Well … that’ll teach me. Didn;t travel quite as far afield as planned this week thanks to storms Dudley and Eunice. Well, to be fair to Dudley, it was more Eunice’s fault, but hey ho. What can you do? Trip postponed to the end of March so you’ll have to make do with my very limited pictures of a couple of ducks and a muffin … I am safe, I am well, and Eunice largely passed my town by so all in all, it’s not been a bad week. Still had six days off work so still winning.
Because I didn’t really go anywhere, I did splash out on a few books. The Vacancy by Elisabeth Carpenter; Dead Man’s Grave by Neil Lancaster; Shiver by Allie Reynolds; Killing Floor by Lee Child and. books 1-3 in the Amos Decker series by David Baldacci, Memory Man, The Last Mile and The Fix.
I also received my Orenda Subscription box this week from Bert’s Books – Unhinged by Thomas Enger and Jørn Lier Horst and Off Target by Eve Smith, as well as my preorder of All That Lives by James Oswald.
And a few bits of book post too, just to round off a very bookish week (physical books anyway). Birthday Girl by Niko Wolf from Hodder Studio; The Dark Flood by Deon Meyer from Hodder & Stoughton and The Anniversary by Laura Marshall from Sphere.
E-book and audiobook wise, I;ve a few more orders in. Two new audiobooks, both short story collections – Everyday Kindness edited by LJ Ross and The Perfect Crime a collection edited by Vaseem Khan and Maxim Jakubowski. A few preorders – Dream Town by David Baldacci, Night Shadows by Eva Björg Ægisdottir and The Last Girl to Die by Helen Fields. Plus I preordered the new Rebus novel from Ian Rankin, which is so new it doesn’t even have a title yet …
Books I have read
Penny’s life is one big, fat secret… and everyone is about to find out
Penny isn’t the girl she used to be, or the woman everyone thinks she is now. At 19, she bolted for London and never looked back. Nobody there knows who she was – not her care home colleagues, her boss, her clients or even her best friend and flat-mate. Auntie Mags is her only connection to her past, and she’s keeping schtum.
Oli can’t believe his luck. Not only is he about to fulfill his dream of really making a difference (assuming he wins his seat in the upcoming general election), now he’s met the perfect woman. Within a few dates he’s sure he wants to spend the rest of his life with Penny, and it’s all he can do not to shout it from the rooftops.
But Penny has hidden her secret by not shouting from any rooftops. In fact, the quieter, the better. So when Oli’s campaign swings into gear and the reporters start circling, it’s not only her future that’s about to come crashing down.
How can she find a happy ending with Oli when her past will definitely ruin his future, yet living with the lie will ruin their future together?
Then Penny’s past gets out of prison, and he’s about to turn up like a… bad penny.
Two victims. Nothing connects them, except that someone buried them in the exact same way.
Seven hundred years apart.
An archaeological dig at the old South Leith parish kirkyard has turned up a mysterious body dating from around seven hundred years ago. Some suspect that this gruesome discovery is a sacrifice, placed there for a specific purpose.
Then a second body is unearthed. This victim went missing only thirty years ago – but the similarities between her death and the ancient woman’s suggest something even more disturbing.
Drawn into the investigation, Inspector McLean finds himself torn between a worrying trend of violent drug-related deaths and uncovering what truly connects these bodies. When a third body is discovered, and too close for comfort, he begins to suspect dark purpose at play – and that whoever put them there is far from finished.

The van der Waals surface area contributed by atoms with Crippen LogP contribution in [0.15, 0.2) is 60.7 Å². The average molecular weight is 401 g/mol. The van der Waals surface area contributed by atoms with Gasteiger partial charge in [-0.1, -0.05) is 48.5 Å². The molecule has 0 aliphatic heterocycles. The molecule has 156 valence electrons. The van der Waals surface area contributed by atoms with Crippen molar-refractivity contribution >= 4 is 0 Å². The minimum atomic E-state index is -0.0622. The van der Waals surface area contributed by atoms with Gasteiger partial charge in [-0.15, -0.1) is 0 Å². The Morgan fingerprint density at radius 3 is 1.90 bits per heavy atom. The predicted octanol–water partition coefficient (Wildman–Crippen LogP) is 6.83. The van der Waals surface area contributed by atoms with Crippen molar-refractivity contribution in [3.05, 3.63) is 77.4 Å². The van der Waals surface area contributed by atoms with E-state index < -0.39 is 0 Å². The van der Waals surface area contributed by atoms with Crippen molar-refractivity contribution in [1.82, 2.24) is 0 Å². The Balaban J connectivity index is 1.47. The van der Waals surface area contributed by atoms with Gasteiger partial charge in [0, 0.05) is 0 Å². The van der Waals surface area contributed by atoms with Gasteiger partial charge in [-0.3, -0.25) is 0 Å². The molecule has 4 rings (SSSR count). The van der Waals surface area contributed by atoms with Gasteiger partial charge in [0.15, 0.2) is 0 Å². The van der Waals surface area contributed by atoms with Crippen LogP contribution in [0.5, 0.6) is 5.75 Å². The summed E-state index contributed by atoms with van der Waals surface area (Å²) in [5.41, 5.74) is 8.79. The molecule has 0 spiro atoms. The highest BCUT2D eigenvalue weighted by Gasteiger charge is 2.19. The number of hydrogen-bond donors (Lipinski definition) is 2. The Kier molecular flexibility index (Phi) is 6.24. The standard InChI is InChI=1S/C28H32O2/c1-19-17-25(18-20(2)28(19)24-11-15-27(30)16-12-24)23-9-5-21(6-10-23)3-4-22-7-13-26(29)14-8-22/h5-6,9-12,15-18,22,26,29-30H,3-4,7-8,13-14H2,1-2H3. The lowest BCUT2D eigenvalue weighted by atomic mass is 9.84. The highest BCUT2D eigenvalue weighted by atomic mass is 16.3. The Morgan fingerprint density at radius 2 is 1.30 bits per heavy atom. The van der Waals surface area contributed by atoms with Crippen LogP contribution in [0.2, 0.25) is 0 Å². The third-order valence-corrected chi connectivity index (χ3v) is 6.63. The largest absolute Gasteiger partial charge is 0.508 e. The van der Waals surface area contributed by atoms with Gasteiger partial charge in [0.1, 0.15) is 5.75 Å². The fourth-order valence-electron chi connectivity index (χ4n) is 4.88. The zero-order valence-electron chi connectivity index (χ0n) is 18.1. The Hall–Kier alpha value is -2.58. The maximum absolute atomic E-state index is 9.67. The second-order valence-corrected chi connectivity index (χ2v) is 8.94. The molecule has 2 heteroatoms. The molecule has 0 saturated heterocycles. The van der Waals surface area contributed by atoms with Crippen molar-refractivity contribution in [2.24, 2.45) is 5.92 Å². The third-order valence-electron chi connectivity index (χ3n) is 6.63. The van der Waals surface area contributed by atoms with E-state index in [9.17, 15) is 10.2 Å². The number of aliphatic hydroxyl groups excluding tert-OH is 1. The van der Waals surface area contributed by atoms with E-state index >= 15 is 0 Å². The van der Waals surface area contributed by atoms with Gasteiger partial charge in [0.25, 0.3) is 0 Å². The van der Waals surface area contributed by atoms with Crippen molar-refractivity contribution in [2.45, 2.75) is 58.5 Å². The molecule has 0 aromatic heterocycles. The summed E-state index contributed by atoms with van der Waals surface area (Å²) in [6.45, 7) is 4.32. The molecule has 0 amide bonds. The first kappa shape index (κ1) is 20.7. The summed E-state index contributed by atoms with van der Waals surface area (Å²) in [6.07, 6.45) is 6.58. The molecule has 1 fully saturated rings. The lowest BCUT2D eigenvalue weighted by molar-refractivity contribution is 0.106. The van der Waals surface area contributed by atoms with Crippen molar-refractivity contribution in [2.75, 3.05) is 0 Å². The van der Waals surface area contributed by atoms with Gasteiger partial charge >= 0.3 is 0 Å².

Family is everything. Loyalty should be…
The Limekiln Estate has witnessed many a dark crime over the years. When DI Allie Shenton is called out to a suspicious death, she isn’t surprised to see it’s a local she knows only too well.
While the slaying of Billy Whitmore is on everyone’s lips, a woman is stabbed in her home. A day later and a third victim turns up.
Three known associates brutally murdered – the bodies are piling up quicker than the forensic evidence is coming back. Yet Allie senses there’s something more disturbing going on. She’s sure Fiona Abbott, Billy’s partner, is involved too.
With enemies from her past rearing their ugly heads, and the press and public up in arms, Allie has her work cut out to get to the shocking truth. Can she and her loyal team stop the killer who has a close-knit community living in fear?
And by raking up secrets from the past, has she made the Abbott family the next target, especially fourteen-year-old Kelsey?
Set within the gritty streets of Stoke-on-Trent, this fast-paced British detective novel is a dark murder mystery with an emotional pull.
Eleven murders. Twenty-five years ago.
Are some truths better left buried?
On 15th June 1994, Travis Green – husband, father, upstanding citizen – walked through the streets of Hartstead and killed eleven of his neighbours. The final victim was four-year-old Cassie Colman’s father.
As the twenty-five year anniversary approaches, Cassie would rather forget the past – even as her mother struggles to remember it at all. Then something hidden in her mother’s possessions suggests those eleven murders were not what everyone believes.
Once Cassie suspects she’s been lied to about the most important event of her life, she can’t stop digging up the past.
But someone will do anything to keep it buried . . .
The past week on the blog was fairly busy with reviews all week – recap below:
#Review – Hyde – Craig Russell
#Review – You Never Said Goodbye – Luca Veste
#Review – Unhinged – Thomas Enger & Jørn Lier Horst
#Review – A Lethal Deception – Rachel Amphlett
#Review – Breathless – Amy McCulloch
And that’s me done. Got a dozen reviews to catch up on (literally) and a few more books to read so I will see you next week.
Happy reading all